Ken was diagnosed with rare disorders called Osteogenesis Imperfecta and Odontogenesis Imperfecta when he was a child. As a result of these disorders, Ken’s dental condition deteriorated over the years requiring frequent dental treatment.
Osteogenesis Imperfecta (OI) is a rare disorder affecting the connective tissue and characterized by extremely fragile brittle bones that break or fracture easily, often without apparent cause. The specific symptoms and physical findings associated with OI vary greatly from case to case. The severity of OI also varies greatly, even among individuals in the same family.
Odontogenesis Imperfecta is a developmental disturbance of one or of several adjacent teeth, characterized by deficient formation of enamel and dentin. Such teeth exhibit delayed eruption into the oral cavity.
In an interview, Ken explained how he came to Pi Dental Center and described his viewpoint about the dental treatment he received from Dr. Balshi, Dr. Wolfinger and the clinical team.
Ken began by describing his early dental treatment, “I went to a cosmetic dentist. We tried braces when I was very little. It wound up making most of my teeth very loose. So we took the braces off and went through the entire process of letting them get reaffirmed. So that was the last time my mom, my dad, or I tried to fix it, because of the Osteogenesis Imperfecta. At least that is what we were told.”
“I started reading about dental implants. I went to a dentist who said, ‘No, this is not the way to go.’ He suggested crowns, a million dollar smile and said I would be good for the rest of my life. They were not.”
Indicating Pi Dental Center, Ken said, “That was when I sought you out. I started doing research, and my sister-in-law, who worked for Pi Dental Center, said that is exactly what he does, he pioneered it. That summed it up for me.”
Ken had six implants placed in the maxillary arch using the guided implant surgical procedure and All-On-Four® treatment in the mandible. Pi Dental Center provided AvaDent Tissue Integrated Prostheses (TIP) for the upper and lower arches.
Mr. Swinehart talked about the look and comfort of his final teeth in comparison to his temporaries, “Esthetically everything is fantastic. The most significant thing for me was how the teeth felt. With the temporary prosthesis, I used to be able to feel flex, whether it was eating pizza or steak. Not movement, just flexing. I don’t feel any of that now. Where I thought it couldn’t feel any better than it did, it feels that much better. I don’t feel that flexing anymore.”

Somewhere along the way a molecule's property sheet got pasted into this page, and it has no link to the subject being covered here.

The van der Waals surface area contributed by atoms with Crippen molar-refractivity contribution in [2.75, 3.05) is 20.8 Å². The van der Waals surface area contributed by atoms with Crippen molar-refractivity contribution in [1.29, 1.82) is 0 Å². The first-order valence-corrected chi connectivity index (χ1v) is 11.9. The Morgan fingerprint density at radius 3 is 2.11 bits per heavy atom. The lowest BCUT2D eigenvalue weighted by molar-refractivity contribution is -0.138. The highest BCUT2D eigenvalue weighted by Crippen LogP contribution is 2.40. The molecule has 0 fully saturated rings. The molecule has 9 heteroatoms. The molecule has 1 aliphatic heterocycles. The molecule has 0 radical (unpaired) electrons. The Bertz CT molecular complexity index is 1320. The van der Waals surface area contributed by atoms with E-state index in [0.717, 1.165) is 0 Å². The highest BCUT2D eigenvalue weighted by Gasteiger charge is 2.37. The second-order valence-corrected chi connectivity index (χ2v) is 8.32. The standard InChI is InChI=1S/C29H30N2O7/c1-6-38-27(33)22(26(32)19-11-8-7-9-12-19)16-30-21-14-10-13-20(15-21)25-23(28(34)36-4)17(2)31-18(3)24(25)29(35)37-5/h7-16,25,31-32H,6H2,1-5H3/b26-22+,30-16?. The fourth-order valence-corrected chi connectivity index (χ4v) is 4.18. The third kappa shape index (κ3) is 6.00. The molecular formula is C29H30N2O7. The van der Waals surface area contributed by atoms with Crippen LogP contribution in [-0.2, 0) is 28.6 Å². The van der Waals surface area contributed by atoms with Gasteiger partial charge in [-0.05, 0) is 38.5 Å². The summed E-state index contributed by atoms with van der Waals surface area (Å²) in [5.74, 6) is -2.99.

“These feel like they have been my teeth since birth. I’ve had absolutely no issues. I’ve gone through plenty of steak, lots of beef brisket, when I was down in Memphis, corn on the cob, you name it. I don’t feel hampered by anything. Including some of the frozen stuff that I was known for breaking my temporary appliance for, I’ve been able to get through without any damage. Steve told me, ‘Go do everything.’ Chocolate chip ice cream - I went through the whole gamut.”
“I am happy for myself and I am happy that I found the doctor who could fix my issues.”
Dr. Balshi mentioned, “It’s not just the doctor, it’s the entire team including the staff, the laboratory support, the engineering, the behind the scenes, the stuff that’s going on in Scottsdale with AvaDent, and in the Netherlands with the AvaDent technology. It takes a lot to put this all together including the robots.”
Ken agreed, “But you’re right, it does take a team. I have never ever felt better or in better hands as a patient regardless of who I saw while I was here. Be it yourself, or Dr. Wolfinger, or Stephen, or whoever has come into the room.”
“There is one thing that sticks out, that my parents wanted me to tell you that they’ve seen. I’ve always thought that I’ve been self-confident to the point of cocky, regardless of what my smile looked like. The one thing that they’ve picked up on, that I wouldn’t see from the inside out, is the self-confidence and the amount of smiling that I do now versus before. Before, I was just very restrained because I was so insecure of my smile. I was looking for ways to cover it up, glass in front of the mouth, napkin in front of the face, or hand over the mouth, whatever had to be done. I don’t do that stuff anymore. I know I’m not doing that stuff anymore. So, now, there is an outward self-confidence that I don’t think people see as cockiness. Because people can see that I’m smiling. I’m 46 years old, if I don’t do it now, I never will.”
To learn more about AvaDent Dental Implant Supported Prostheses, treatment for people with congenital dental disorders or guided dental implant treatment, contact us.
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